Attempts to reach the house's owner were unsuccessful.

Robert and Peggy Pratt, who also live on the cul-de-sac, remember an occasion when the football players knocked on their door to warn them about an upcoming party.

"They came to us, to the neighbors, and said, 'Look, we're going to have a party. We're just going to let you know, there is going to be a lot of people here. If something happens, as far as trash, we will come back and clean everything up,'" Robert Pratt said.

By the next morning, whatever mess had been there was already cleaned up, the Pratts said. But someone had hit a utility box and taken out a few mailboxes.

"It looked like a ping-pong ball — hit that and hit that," Peggy Pratt said.

The house has been a rental property for as long as the Pratts have lived on the street; they moved in 27 years ago. And the football players didn't cause much trouble, by most neighborly standards.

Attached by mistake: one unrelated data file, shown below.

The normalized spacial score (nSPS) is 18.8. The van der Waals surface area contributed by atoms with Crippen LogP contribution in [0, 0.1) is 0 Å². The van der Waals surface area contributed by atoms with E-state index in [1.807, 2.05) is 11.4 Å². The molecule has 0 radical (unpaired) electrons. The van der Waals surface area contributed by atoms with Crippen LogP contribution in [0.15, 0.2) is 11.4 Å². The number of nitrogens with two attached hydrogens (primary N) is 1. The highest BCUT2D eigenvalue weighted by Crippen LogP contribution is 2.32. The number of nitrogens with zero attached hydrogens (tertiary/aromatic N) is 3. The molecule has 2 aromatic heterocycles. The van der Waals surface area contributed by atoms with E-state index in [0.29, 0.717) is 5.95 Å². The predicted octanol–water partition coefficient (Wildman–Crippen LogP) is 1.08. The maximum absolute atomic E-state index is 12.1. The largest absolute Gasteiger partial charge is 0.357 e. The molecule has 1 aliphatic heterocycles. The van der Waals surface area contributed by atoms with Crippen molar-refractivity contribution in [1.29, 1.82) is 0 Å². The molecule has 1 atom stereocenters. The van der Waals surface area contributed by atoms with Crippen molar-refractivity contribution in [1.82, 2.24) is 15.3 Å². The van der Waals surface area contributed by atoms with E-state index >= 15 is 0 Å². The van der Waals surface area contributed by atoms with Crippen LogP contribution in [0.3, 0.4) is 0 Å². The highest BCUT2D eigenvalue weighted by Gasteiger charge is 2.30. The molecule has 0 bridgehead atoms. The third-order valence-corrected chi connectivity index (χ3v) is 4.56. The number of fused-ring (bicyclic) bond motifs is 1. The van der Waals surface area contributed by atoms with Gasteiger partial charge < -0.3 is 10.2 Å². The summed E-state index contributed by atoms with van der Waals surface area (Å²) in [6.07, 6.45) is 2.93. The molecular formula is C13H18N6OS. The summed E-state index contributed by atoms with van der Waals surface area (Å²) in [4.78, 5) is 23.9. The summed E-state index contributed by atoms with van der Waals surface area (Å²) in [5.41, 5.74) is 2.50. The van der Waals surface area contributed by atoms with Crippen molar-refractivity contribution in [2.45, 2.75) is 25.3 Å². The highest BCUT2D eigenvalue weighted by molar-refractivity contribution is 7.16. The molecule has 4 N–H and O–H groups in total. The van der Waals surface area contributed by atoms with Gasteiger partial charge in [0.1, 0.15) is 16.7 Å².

"Their grass was cut. Everything was taken care of," Robert Pratt said.

Some neighbors called the police with complaints, but the Pratts said the parties weren't loud enough to rouse them or their black pugs, Knucklehead and Spanky. Still, they were irritated by speeding on the cul de sac.

The couple called the sexual assault allegations "scary," especially as they considered that their daughter, who was 22 in 2012, came home late after closing shifts at the Cheesecake Factory.

"When I told her about it, it really freaked her out," Peggy Pratt said. "She wasn't getting home until 2 or 3 in the morning. … She said, 'Mom if I had known that, I would have been scared to come home at that time of morning,' because it could have been breaking up then and who knows who was on the street?"

ywenger@baltsun.com

pwood@baltsun.com